Nathaniel Mwaringa on his rabbit farm in Mombasa. PHOTO| BOZO JENJE
By BOZO JENJE
Standing next to his rabbit cages in Mtopanga, Mombasa County, Nathaniel Mwaringa wipes out some raindrops from his face.
It is drizzling when we meet, but he is undeterred as he checks on the animals.
Mwaringa, who studied at the Mombasa Secondary School for the Physically Handicap, says he started the business with the help of his brother, Samuel Munga.
He bought for him six rabbits, five does and a buck for a total of Sh18,000 in late 2016.
He also funded the construction of a three-storey structure made of wire mesh and wood, hosting 42 cages at Sh120,000.
By April last year, Mwaringa had over 30 bunnies aged four months, which he sold at Sh1,000 each making Sh30,000.
“I sold the rabbits through Justin Magiri, a large-scale rabbit farmer,” says the 30-year-old.
The farmer buys the animals from other small farmers and sells them to high-end restaurants, supermarket and butcheries in Mombasa.
Mwaringa further sold some 25 more rabbits during last year’s Mombasa International Agricultural Show with the help of Magiri.
But as the business was steadying, in December his animals were attacked by coccidiosis, a disease that leads to constipation, diarrhoea, and loss of appetite. He lost some 30 young animals.
However, despite the loss, he has picked up again, and is readying to sell more, thanks to the ready market.
“A rabbit consumes an average of 100g of pellets daily, which is minimal with a 50kg bag costing Sh1,600. I also offer them salt lick, water, hay and dry vegetables leaves.”
Ruth Wanja Shutu, a farmer in Kilifi County, also sells her animals through the established market. She has 10 mature rabbits currently after selling 10 recently through Magiri. A mature live rabbit fetches Sh3, 000 while a kilo costs about Sh650, says Shutu.
Rabbit Meat Supply
Magiri says he supplies rabbit meat to La Veranda, Italian Restaurants at the Coast, with the 10 carcasses inspected by a vet every week. Naivas Supermarket entered into an agreement with Milly Mag, the name of his farm, to get 40 rabbits per week for the Ukunda and Nyali branches since 2016.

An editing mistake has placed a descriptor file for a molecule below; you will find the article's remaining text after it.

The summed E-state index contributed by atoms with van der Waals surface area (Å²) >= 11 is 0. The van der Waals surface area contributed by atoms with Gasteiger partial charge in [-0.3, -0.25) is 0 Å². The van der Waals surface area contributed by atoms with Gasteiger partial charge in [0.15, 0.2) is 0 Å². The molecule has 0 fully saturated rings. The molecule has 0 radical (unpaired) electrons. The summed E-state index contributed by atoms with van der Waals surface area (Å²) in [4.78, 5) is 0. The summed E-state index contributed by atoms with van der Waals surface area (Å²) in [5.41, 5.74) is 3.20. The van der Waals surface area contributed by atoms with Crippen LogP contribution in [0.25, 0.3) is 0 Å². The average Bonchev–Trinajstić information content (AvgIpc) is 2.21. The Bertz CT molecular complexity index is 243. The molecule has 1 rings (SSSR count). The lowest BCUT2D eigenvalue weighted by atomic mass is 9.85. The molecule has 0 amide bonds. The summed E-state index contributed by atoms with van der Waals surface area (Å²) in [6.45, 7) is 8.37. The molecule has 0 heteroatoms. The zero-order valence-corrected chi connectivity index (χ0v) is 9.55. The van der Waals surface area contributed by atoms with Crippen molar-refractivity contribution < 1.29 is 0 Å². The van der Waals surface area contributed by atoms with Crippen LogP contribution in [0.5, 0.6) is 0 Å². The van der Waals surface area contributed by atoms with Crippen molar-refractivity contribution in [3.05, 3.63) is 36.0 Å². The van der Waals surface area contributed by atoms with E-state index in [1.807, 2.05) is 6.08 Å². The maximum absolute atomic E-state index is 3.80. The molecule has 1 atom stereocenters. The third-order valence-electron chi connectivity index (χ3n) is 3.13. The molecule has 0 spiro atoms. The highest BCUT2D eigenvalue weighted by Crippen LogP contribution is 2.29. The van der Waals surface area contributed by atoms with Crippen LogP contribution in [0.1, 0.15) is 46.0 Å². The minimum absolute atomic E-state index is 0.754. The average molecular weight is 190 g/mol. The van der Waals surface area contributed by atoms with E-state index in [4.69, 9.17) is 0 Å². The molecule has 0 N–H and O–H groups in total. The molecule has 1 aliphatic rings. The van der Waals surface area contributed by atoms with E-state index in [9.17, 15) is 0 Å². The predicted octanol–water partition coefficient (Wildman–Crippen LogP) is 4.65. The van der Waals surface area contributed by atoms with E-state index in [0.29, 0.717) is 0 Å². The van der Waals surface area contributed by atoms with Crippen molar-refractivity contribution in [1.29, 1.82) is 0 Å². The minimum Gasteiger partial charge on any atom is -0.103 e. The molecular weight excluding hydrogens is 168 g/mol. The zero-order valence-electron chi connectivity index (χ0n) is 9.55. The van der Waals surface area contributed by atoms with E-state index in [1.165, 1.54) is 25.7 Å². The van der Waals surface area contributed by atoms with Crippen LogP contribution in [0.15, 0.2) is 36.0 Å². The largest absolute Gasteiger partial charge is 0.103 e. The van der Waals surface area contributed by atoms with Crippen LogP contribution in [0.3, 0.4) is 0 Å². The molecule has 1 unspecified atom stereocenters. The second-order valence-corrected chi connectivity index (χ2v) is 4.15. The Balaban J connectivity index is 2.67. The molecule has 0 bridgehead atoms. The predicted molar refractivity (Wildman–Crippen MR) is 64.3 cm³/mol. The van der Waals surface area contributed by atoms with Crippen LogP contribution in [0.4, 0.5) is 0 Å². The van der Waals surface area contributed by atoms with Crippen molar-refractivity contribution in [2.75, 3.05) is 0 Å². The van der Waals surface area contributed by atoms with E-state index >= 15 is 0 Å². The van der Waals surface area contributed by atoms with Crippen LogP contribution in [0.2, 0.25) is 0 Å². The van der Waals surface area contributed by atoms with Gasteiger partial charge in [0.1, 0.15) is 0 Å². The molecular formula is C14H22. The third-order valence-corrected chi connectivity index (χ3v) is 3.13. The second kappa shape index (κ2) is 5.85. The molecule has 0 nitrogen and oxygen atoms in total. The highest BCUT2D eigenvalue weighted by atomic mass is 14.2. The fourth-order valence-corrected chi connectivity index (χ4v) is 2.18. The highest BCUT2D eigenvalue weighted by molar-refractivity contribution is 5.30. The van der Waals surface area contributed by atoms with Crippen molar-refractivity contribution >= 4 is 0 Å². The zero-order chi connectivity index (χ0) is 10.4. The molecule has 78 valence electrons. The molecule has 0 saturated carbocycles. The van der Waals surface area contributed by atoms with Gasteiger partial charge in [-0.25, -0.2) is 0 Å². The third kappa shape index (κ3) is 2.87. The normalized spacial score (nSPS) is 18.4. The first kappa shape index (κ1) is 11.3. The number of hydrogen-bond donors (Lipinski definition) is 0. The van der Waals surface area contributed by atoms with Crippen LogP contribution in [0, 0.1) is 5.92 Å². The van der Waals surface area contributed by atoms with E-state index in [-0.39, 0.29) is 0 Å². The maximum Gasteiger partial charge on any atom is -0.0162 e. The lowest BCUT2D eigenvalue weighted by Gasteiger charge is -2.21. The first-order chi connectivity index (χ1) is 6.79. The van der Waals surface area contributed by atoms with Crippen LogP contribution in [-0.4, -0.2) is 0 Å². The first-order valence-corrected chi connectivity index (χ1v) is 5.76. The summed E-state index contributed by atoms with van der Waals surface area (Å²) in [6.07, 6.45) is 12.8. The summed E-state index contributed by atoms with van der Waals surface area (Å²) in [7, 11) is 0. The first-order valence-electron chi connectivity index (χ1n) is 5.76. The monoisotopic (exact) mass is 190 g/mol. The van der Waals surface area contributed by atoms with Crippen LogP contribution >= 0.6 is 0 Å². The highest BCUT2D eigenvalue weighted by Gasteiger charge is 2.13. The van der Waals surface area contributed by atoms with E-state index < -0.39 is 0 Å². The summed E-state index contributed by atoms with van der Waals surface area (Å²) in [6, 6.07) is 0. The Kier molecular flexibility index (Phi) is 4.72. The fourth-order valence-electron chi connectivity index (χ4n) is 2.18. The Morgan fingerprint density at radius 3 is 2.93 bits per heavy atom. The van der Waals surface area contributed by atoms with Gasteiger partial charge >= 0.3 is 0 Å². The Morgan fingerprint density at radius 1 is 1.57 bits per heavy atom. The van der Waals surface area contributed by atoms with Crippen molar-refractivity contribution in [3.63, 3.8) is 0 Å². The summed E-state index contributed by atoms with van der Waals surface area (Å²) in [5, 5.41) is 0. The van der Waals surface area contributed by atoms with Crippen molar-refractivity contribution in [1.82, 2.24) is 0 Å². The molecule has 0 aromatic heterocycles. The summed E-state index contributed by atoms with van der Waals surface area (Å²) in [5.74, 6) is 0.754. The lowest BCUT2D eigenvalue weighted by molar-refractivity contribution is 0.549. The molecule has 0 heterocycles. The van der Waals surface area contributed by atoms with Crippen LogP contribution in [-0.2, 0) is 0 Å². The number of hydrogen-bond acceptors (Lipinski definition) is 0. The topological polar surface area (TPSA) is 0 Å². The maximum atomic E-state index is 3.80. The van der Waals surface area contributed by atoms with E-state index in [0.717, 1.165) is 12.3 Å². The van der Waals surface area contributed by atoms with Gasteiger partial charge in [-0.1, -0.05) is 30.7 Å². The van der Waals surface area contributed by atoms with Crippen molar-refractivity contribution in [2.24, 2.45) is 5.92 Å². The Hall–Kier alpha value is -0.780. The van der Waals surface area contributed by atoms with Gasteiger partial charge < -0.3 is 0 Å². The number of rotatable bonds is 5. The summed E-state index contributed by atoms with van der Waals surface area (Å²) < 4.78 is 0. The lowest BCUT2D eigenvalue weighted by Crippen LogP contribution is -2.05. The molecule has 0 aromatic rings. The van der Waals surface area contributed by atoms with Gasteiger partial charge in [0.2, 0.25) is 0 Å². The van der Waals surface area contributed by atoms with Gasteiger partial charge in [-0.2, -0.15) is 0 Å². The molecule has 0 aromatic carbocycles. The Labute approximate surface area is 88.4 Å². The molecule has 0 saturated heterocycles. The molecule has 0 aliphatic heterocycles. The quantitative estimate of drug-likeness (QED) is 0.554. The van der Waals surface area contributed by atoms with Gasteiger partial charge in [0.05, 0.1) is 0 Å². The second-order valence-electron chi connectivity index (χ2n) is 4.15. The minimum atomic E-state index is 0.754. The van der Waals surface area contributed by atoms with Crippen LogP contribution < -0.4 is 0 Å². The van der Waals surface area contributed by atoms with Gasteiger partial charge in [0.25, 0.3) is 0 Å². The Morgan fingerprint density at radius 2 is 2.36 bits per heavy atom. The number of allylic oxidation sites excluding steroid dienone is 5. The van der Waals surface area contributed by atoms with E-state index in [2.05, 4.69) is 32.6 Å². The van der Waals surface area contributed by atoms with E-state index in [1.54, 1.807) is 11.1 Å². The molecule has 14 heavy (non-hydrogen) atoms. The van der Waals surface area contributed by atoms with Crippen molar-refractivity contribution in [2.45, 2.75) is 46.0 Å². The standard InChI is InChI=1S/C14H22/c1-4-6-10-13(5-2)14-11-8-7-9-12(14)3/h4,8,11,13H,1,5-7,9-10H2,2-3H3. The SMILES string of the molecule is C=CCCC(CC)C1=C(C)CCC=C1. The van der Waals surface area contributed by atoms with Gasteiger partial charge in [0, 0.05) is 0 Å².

The farm gate price per kilo of rabbit meat is Sh650. Other products he sells are rabbit urine at Sh100 per litre and 1kg of manure sh50 per kilo.
Magiri says he has provided market for rabbits for 14 farmers based in Taita Taveta, Mombasa, Kilifi, Kwale, Nairobi and Nakuru counties.
The 2008 Bachelor of Commerce graduate in Finance at Kabarak University says he is working on a website to widen his market.
He ventured into the agribusiness in 2014 when he realised there was a demand for rabbit meat at the Coast.
With Sh836,000 capital accumulated from his savings, he constructed six cages. Now he has 130, which house his 202 rabbits, 84 does, 11 bucks and 107 weaners.
“The farmers and I keep Chincilla, New Zealand white, Flemish giant, California, Dutch, Kentucky, Kenyan white and Fransk vender breeds.”
Magiri says cages should be cleaned regularly and the rabbits should be shielded from direct wind and rain, which cause pneumonia.
“In November 2017, I sold 48 mature rabbits to Bomu Health Centre at Sh3,000 each to be supplied to their farmers,” says the farmer, whose gross sales from urine, manure, live breeds and meat were over Sh1 million in 2017.
James Kaingu of Kwetu Training Centre in Kilifi County says they train women on rabbit farming for empowerment and have a ready market from Milly Mag Farm.
“We sell mature rabbits for meat but he weighs them in kilo for his profit. We cannot complain about the market, there is potential in the industry.”
Dr Francis Maina of Mombasa Animal Clinic says housing is key in rabbit farming to prevent diseases.
“The animals are prone to diseases such as Pasteurellosis which causes snuffles, and pneumonia. In Mombasa, rabbits suffer mostly from intestinal and liver coccidiosis and mites, which are treated by applying sulphur based drugs.”
First Published by the Daily Nation